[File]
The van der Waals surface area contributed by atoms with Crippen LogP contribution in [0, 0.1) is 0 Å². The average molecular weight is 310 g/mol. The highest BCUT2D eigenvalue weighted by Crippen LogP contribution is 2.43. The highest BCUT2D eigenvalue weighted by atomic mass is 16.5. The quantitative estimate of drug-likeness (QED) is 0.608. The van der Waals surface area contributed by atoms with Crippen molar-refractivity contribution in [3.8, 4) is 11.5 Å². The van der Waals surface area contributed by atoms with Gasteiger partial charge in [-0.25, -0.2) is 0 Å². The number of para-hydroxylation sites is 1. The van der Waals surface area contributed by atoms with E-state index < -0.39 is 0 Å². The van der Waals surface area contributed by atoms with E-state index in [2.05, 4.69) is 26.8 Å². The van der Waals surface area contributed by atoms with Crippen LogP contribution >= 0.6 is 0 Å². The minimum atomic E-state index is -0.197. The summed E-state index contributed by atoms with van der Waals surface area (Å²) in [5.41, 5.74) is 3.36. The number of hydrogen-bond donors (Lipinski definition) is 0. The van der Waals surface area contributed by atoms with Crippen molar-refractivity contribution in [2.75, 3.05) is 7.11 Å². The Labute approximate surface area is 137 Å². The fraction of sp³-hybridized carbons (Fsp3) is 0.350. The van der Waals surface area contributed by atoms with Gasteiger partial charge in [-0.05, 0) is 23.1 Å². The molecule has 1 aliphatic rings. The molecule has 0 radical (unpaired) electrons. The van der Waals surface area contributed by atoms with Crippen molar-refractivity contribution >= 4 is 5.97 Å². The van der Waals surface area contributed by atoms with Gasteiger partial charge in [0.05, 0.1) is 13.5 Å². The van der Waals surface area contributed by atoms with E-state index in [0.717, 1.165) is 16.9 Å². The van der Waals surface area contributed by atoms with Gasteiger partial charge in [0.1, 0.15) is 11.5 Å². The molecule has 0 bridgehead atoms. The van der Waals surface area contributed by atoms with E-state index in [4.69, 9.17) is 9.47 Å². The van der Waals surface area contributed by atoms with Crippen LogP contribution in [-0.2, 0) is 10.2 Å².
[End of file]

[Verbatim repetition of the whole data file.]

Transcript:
The van der Waals surface area contributed by atoms with Crippen LogP contribution in [0, 0.1) is 0 Å². The average molecular weight is 310 g/mol. The highest BCUT2D eigenvalue weighted by Crippen LogP contribution is 2.43. The highest BCUT2D eigenvalue weighted by atomic mass is 16.5. The quantitative estimate of drug-likeness (QED) is 0.608. The van der Waals surface area contributed by atoms with Crippen molar-refractivity contribution in [3.8, 4) is 11.5 Å². The van der Waals surface area contributed by atoms with Gasteiger partial charge in [-0.25, -0.2) is 0 Å². The number of para-hydroxylation sites is 1. The van der Waals surface area contributed by atoms with E-state index < -0.39 is 0 Å². The van der Waals surface area contributed by atoms with E-state index in [2.05, 4.69) is 26.8 Å². The van der Waals surface area contributed by atoms with Crippen LogP contribution >= 0.6 is 0 Å². The minimum atomic E-state index is -0.197. The summed E-state index contributed by atoms with van der Waals surface area (Å²) in [5.41, 5.74) is 3.36. The number of hydrogen-bond donors (Lipinski definition) is 0. The van der Waals surface area contributed by atoms with Crippen molar-refractivity contribution in [2.75, 3.05) is 7.11 Å². The Labute approximate surface area is 137 Å². The fraction of sp³-hybridized carbons (Fsp3) is 0.350. The van der Waals surface area contributed by atoms with Gasteiger partial charge in [-0.05, 0) is 23.1 Å². The molecule has 1 aliphatic rings. The molecule has 0 radical (unpaired) electrons. The van der Waals surface area contributed by atoms with Crippen molar-refractivity contribution >= 4 is 5.97 Å². The van der Waals surface area contributed by atoms with Gasteiger partial charge in [0.05, 0.1) is 13.5 Å². The van der Waals surface area contributed by atoms with E-state index in [0.717, 1.165) is 16.9 Å². The van der Waals surface area contributed by atoms with Gasteiger partial charge in [0.1, 0.15) is 11.5 Å². The molecule has 0 bridgehead atoms. The van der Waals surface area contributed by atoms with E-state index in [4.69, 9.17) is 9.47 Å². The van der Waals surface area contributed by atoms with Crippen LogP contribution in [-0.2, 0) is 10.2 Å².